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Should You Pack Your Sleeping Bag in a Waterproof Stuff Sack?

Types of Stuff Sacks: Compression Sack, Roll Top Dry Sack, and a Draw String Stuff Sack
Types of Stuff Sacks: Compression Sack, Roll Top Dry Sack, and a Draw String Stuff Sack

Do you pack your sleeping bag or quilt in a waterproof stuff sack when you go backpacking?

We polled Section Hiker readers and surprisingly, the vast majority don’t stuff their sleeping bags or ultralight quilts into a waterproof stuff sack. Instead, they line their packs with trash bags and mostly stuff in their sleeping bag loose. I must admit, I was surprised by this. I thought the use of waterproof stuff sacks or compression sacks¬†was the norm, not the exception.

How about you?

Do you pack your sleeping bag or quilt in a waterproof stuff sack when you go backpacking?

  • Why or why not? Dig deep and explain your motivation for or against using one.
  • If you use a waterproof stuff sack, tell us which one you use.

Please leave a comment and share your experience with our readers.

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  • compression bag or trash bag
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266 comments

  1. I use a Sea to Summit eVent Compression Sack currently and it works great at keeping my bag dry. In addition to a cuben fiber pack cover the compressing sack keeps my sleeping bag clean and dry especially once its out of my pack in the tent.

  2. We just put our sleeping bags inside our packs with is lined with a compactor trash bags. Our sleeping bags are in compression sacks that they came with. We have limited funds for supplies so waterproof sacks have never been a priority. Are they a good idea- yes!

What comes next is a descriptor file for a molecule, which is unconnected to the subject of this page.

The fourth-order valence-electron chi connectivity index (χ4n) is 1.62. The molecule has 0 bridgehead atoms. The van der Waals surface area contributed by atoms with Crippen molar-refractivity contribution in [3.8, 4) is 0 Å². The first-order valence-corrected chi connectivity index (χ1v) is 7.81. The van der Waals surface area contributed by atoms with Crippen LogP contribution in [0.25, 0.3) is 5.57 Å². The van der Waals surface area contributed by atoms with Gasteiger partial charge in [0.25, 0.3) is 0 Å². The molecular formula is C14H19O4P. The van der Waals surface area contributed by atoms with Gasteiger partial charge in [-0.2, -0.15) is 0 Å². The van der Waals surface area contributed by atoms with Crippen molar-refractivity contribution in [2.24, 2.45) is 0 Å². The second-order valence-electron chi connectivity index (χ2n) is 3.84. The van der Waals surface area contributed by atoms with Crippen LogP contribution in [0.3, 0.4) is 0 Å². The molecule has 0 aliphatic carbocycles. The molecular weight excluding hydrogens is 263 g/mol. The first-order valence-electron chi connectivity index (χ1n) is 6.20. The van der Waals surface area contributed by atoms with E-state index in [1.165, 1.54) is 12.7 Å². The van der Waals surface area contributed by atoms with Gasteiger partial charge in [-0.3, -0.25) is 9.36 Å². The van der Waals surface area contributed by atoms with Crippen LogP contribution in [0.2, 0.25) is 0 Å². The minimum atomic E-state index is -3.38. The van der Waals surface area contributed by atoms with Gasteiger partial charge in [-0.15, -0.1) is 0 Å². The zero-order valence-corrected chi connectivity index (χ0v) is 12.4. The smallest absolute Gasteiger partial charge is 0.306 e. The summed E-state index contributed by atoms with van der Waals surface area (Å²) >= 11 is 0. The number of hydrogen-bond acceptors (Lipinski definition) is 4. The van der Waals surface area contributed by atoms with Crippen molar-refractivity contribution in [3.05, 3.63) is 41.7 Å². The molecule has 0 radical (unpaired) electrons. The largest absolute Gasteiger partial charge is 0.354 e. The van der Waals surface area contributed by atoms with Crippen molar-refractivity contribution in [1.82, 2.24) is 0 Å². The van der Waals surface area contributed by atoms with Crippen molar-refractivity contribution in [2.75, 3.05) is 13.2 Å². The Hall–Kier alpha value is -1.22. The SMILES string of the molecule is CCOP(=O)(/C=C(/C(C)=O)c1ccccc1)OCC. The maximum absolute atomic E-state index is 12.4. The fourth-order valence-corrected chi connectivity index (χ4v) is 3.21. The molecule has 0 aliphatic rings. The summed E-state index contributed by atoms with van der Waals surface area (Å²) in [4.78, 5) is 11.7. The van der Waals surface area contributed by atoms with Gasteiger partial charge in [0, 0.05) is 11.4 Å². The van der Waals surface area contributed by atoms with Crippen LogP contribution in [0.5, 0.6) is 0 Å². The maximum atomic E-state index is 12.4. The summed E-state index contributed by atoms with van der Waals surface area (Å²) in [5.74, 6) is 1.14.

3. I put the bag/quilt in a trash compactor bag, but generally not in an secondary waterproof bag.

  4. i use a waterproof compression sack – usually Sea to Summit – both to reduce size and ensure I have a dry place to sleep. I usually rely on a pack cover to keep the rest dry plus a small dry sack for my (turned off) cell phone.

  5. I despise stuff sacks! They are extra weight and tend to make my pack feel lumpy. I much prefer to just stuff all of my gear into my pack. My quilt lives quite happily stuffed inside a trash compactor bag alongside my down jacket and anything else I want to keep dry. For “normal” backpacking conditions, this setup keeps my gear dry and allows my down gear to fill up the extra space in my ultralight pack. For paddling trips or if I expect to be swimming rivers (not just wading), I would use a dry bag.

  6. I do not pack my sleeping bag in a separate stuff sack. I put all my items that need to stay dry (clothes, bag, electronics, etc) in a trash compactor bag within my backpack. Everything else stays outside the tough plastic bag.

  7. I try to avoid rain so I don’t waterproof my bag storage, but if it does rain, I’ll throw on my poncho to keep us all dry.

  8. I use the waterproof silnylon sacks from Walmart for the sleeping bag. I once read a review that the Walmart brand were as good as the Sea to Summit bags but are much cheaper. It has worked for me, and keeps the bag dry even in pouring rain. My backup of course is to line my pack with a trash compactor bag when rain is predicted.

  9. I use the Sea to Summit eVent Compression sack, both for the waterproofing and to save space in the pack. I have a 15 and 20 liter, and usually keep my sleeping bag and some clothes in one, and my tent in the other. It does a great job at compressing my clothes, the waterproofing is really an added bonus, though the seams are coming un-taped so I don’t know how waterproof it is at this point in life…

  10. generic stuff sack for my quilt. My GG pack bag liner.

  11. I use a “xsmall” size Sea to Summit event. I love how small I can compress my down bag and know that it is going to be dry!

  12. My opinion about stuff sacks is not very high. I use a trash compactor to line the inside of my pack and especially for the EE quilt I use, I jam it in the bottom of the bag and it sort of forms around the rest of my gear. I believe that by reducing the number of stuff sacks I have saved almost 5oz in pack weight. This seems to work for me. Cheers!